Frances Aparicio: As a Puerto Rican young woman who came to the United States at nineteen to study at the university, I was not familiar with the rich history, culture and political challenges that U.S. Latinx communities shared. Since 1978, my own puertorriqueñidad has been not only enriched and expanded, but also profoundly transformed by my intimate relationships with my Chicano/Mexicano partners, their nuclear and extended families, and with my three MexiRican children. While I never planned to create an interlatino nuclear family, my own personal journey as the mother of three Intralatina/os definitely motivated me to reflect on the ways in which each of them negotiated between their Mexican-American and Boricua extended families. In addition, I also included the study of Intralatina/o subjectivities in my Introduction to Latino Studies courses whenever I could. When I taught at University of Illinois at Chicago, I invited mixed race Latina/os and Intralatina/o students to share their experiences with the rest of the class. These testimonios, always compellingly new to so many of our students, inspired me to interview Intralatina/os who had grown up in Chicago. The book, thus, analyzes the twenty interviews I completed between 2007 and 2011.
Latinx Talk: What aspect of the Latinx Talk project does your book most align with? What can our readers gain from your book?
Frances Aparicio: Latinx Talk is committed to a further understanding of our identities, and in this way, my book clearly exhorts us all, as scholars and students, to complicate our approaches to the term Latinidad as well as to the identity labels, such as Latina, Latino, and Latinx. The rich anecdotes and experiences that Intralatina/os shared in their interviews exhort readers to be able to acknowledge that Latinidad is very real, not only in our social networks, workplace, schools, and everyday lives, but for Intralatina/os, in the intimacies of their family dynamics. The book is also a call to engage in future scholarship that will allow us not only to complete demographic studies about Intralatina/os nationwide and in specific regions of the country, but also to produce oral histories, interviews, and engage in additional ethnographies that will unveil the complicated negotiations that so many Intralatina/os engage in our communities. Methodologically, the book highlights the critical role of personal experiences in the construction of Latinx identities.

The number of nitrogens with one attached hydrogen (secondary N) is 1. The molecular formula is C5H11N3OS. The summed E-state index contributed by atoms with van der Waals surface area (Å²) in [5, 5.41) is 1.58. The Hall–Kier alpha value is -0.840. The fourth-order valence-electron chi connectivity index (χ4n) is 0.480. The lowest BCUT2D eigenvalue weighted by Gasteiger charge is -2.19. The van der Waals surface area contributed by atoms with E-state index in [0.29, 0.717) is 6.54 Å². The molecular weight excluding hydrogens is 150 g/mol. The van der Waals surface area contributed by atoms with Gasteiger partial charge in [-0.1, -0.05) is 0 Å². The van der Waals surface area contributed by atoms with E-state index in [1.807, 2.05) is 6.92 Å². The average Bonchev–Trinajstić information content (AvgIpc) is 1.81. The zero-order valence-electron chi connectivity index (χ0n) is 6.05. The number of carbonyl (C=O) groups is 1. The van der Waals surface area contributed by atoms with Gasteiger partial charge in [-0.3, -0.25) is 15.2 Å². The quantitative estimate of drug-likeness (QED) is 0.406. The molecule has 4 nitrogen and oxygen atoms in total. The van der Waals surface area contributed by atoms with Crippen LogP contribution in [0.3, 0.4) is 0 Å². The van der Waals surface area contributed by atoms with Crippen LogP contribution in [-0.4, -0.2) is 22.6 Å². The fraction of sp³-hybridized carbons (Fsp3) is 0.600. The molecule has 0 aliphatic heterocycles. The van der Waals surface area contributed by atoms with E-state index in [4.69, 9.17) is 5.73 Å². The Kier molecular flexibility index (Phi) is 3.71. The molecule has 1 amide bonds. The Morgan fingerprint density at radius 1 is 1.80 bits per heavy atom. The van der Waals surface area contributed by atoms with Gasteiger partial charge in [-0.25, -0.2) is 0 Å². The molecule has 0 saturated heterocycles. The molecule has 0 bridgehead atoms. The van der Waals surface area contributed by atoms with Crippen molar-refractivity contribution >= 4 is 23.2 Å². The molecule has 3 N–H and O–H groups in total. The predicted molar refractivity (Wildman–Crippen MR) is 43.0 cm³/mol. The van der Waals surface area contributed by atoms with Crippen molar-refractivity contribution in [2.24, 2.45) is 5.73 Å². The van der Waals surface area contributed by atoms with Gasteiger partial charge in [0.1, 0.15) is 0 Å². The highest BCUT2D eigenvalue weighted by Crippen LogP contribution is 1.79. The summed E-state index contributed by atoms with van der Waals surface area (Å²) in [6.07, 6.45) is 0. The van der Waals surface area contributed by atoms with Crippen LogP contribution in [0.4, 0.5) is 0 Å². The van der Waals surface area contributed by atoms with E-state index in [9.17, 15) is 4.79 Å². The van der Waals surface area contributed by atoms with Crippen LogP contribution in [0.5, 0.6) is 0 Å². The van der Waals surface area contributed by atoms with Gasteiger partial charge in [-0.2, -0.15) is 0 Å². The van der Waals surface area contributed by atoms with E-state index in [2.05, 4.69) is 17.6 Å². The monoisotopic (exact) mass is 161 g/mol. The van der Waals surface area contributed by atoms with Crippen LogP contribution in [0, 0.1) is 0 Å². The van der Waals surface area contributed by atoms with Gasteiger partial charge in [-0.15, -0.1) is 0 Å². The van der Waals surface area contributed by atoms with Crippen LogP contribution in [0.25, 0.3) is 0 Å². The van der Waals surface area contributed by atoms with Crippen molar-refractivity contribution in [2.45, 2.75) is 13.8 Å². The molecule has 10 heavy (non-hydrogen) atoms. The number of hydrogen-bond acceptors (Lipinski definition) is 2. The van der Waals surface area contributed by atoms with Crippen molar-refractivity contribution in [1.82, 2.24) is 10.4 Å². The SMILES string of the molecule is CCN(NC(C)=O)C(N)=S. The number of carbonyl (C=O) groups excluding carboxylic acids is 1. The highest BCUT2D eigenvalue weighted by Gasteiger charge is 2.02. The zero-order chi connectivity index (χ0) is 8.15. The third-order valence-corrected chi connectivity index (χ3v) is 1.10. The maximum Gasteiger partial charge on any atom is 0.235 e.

Latinx Talk: We have recently published on the state of Latinx Studies in the academy. How does your book relate to this topic?
Frances Aparicio: Negotiating Latinidad contributes to the expansion of Latinx Studies as a field of study. By publicly acknowledging the existence of Intralatina/os as members of our Latinx communities, the book denounces the dearth of scholarship and lack of attention to Latina/os with multiple and/or mixed identities, a void that I attribute to the long consequences of cultural nationalism among us. Despite the demographic changes in Latino USA and the increasing spaces of interlatino interactions and shared experiences, we still write as if our ethnic communities only interacted with themselves, and with no other Latinx communities. By engaging interdisciplinarily with the multiple identities of Intralatina/os, the book compels us to question and challenge the segmented structures that separate Mexicans from Puerto Ricans from Salvadorans from Dominicanos, to name just a few. The term Latinidad takes on urgent new meanings as we begin to envision spaces of Latinidad that allow for the interaction and mutual transculturations that Latino/as from various ethnicities effect on each other and that Intralatina/os embody and constitute in their everyday lives. This acknowledgement is imperative during this political moment when solidarity, alliances, and cariño among us can lead to stronger practices of resistance and survival.